At a meeting with customers and analysts in New York, Symantec Chief Executive John Thompson outlined the companys new enterprise security vision, dubbed "Security 2.0."
The strategy evangelized by Thompson is built around the notion that efforts to defend corporate assets should no longer be seen in terms of applying software or services to individual problems, but should instead be focused on creating a backbone of high-level processes that drive security into every part of a companys operations, in particular Web-based business applications.
Central to Symantecs strategy is the idea that companies must be provided with the confidence to adopt new technologies and online services, rather than be discouraged by the current landslide of security issues, including viruses, online fraud and intellectual property theft. Consumers also need to be convinced that IT security is improving, so that they will adopt more business applications such as online banking, Thompson said.
"Confidence is the essential component in todays digital world," Thompson said at the New York event. "Consumers and enterprises alike need to feel confident that their information is safe and their interactions are secure. Otherwise, the digital lifestyle will not be as exciting or dynamic, and we will not realize the full potential that new technologies bring to the connected world."
To deliver on the new Security 2.0 effort, Symantec introduced a handful of new products specifically aimed at improving protection for end users and businesses alike. For consumers, Symantec said it will continue to focus on applications that better verify individual identities and establish users reputations in order to make online applications less cumbersome and more secure.
For enterprises, Symantec promised to help organizations handle security and compliance risks more effectively, allowing firms to feel safer about increasing access to applications and information for their customers, employees and business partners.
"Security 2.0 is not about a new service or one new killer app; rather, its about mitigating risks in order to seize the amazing opportunities that lie ahead," Thompson said. "Its about integrating software, services and partnerships to protect customers most important assets—their information—and their interactions. Its about pulling together an ecosystem that will provide comprehensive protection to consumers all the way up to large enterprises."
Among the specific products introduced by the security software maker is a new version of its Norton Confidential package, the Online Edition. This set of applications is aimed specifically at banks and other e-commerce sites as a way of protecting online transactions from threats including phishing schemes, Web site pharming and various forms of malware.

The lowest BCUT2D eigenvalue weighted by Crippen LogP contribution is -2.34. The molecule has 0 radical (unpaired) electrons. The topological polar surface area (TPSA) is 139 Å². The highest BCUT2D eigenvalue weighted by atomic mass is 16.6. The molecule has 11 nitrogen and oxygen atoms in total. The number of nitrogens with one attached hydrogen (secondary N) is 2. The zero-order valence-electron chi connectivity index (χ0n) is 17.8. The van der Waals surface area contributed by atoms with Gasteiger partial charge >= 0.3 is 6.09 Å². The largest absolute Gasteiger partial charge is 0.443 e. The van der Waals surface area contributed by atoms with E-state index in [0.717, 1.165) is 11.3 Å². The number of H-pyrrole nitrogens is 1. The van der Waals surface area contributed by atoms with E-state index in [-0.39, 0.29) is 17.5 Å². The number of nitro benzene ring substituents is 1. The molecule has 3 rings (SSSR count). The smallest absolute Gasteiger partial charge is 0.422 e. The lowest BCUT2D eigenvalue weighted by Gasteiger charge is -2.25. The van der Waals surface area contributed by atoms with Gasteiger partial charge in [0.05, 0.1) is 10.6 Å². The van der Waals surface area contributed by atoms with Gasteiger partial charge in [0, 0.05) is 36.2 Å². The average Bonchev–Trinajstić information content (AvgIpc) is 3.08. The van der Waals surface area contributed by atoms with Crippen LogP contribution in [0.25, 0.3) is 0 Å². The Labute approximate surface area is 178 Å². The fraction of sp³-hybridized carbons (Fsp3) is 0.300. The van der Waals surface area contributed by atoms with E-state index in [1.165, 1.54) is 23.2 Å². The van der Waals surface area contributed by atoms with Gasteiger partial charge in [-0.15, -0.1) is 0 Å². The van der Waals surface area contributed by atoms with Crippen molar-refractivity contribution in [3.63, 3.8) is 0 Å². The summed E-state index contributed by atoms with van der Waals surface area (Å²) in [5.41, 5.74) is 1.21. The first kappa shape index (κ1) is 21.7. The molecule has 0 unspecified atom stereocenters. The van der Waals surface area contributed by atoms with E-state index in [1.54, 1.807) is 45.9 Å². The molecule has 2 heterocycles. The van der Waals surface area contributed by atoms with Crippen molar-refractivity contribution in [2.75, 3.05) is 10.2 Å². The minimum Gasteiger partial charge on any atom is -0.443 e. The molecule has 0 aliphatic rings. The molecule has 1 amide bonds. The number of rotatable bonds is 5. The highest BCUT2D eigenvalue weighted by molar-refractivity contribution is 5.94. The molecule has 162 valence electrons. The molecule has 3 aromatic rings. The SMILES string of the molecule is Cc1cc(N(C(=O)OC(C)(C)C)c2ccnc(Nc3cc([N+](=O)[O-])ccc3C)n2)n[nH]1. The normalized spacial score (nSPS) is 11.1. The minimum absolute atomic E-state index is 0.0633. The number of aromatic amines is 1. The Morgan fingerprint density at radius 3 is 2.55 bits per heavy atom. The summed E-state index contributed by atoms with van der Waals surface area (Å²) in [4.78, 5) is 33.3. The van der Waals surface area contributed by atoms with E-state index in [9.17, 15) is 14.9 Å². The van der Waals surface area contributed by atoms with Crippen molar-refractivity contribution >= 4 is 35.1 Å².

For instance, Norton Confidential Online Edition promises to authenticate a banks Web site each time a customer logs into the companys URL to guarantee the legitimacy of the site and identify phishing scams.
Onboard transaction security in the software is meant to further protect users entering sensitive information such as passwords, initiating transactions and banking online, by blocking programs such as keyloggers, those that attempt screen captures and other types of malware designed to steal passwords.
In another step to extend the efficacy of authentication applications, Symantec, based in Cupertino, Calif., announced a new partnership with infrastructure software specialist and Web registrar VeriSign, based in Mountain View, Calif. Under the partnership, the companies said they will build and market joint security products to fight against the growing problem of identity theft and other forms of Web-based fraud. Symantec said it will initially offer support for the VIP (VeriSign Identity Protection) Authentication Service.
Symantec is also teaming up with massive consultancy Accenture to offer what the firms have labeled "Security Transformation Services," which will seek to help businesses develop and implement new data security policies and technologies, with a focus on simplifying management of such efforts.
The services, which are primarily aimed at helping companies mitigate security risks and will delivered by a new joint organization maintained between the firms, will focus on the three areas of regulatory compliance management, IT applications and systems monitoring, and business applications protection.
"The joint organization [will] provide new solutions that can transform the way our clients manage security and risk in their enterprise," said Alastair MacWillson, global managing director of Security Services for Accenture, based in Hamilton, Bermuda. "While todays announcement is a key part of Accentures broader security business strategy, the solutions provided by the joint organization are a critical aspect of that strategy, and will help our clients improve security while at the same time significantly reducing complexity and cost."
In another enterprise effort, Symantec introduced Symantec Database Security, its latest package for protecting corporate back-end systems. Described by the company as an intelligent and automated monitoring suite, the product offers support for major databases and rapid installation tools. Database Security is the first commercial product released by the companys Advanced Concepts Group, a startup organization within Symantecs Research Labs focused on getting emerging technologies into customers hands faster.
Symantec also introduced its Mail Security 8300 Series appliance, which is designed to protect corporate e-mail and messaging systems. Among the features touted by the security software maker are integrated content filtering tools meant to help stem data leakage, and compliance management features for automating governance of external regulations and internal corporate policies related to e-mail.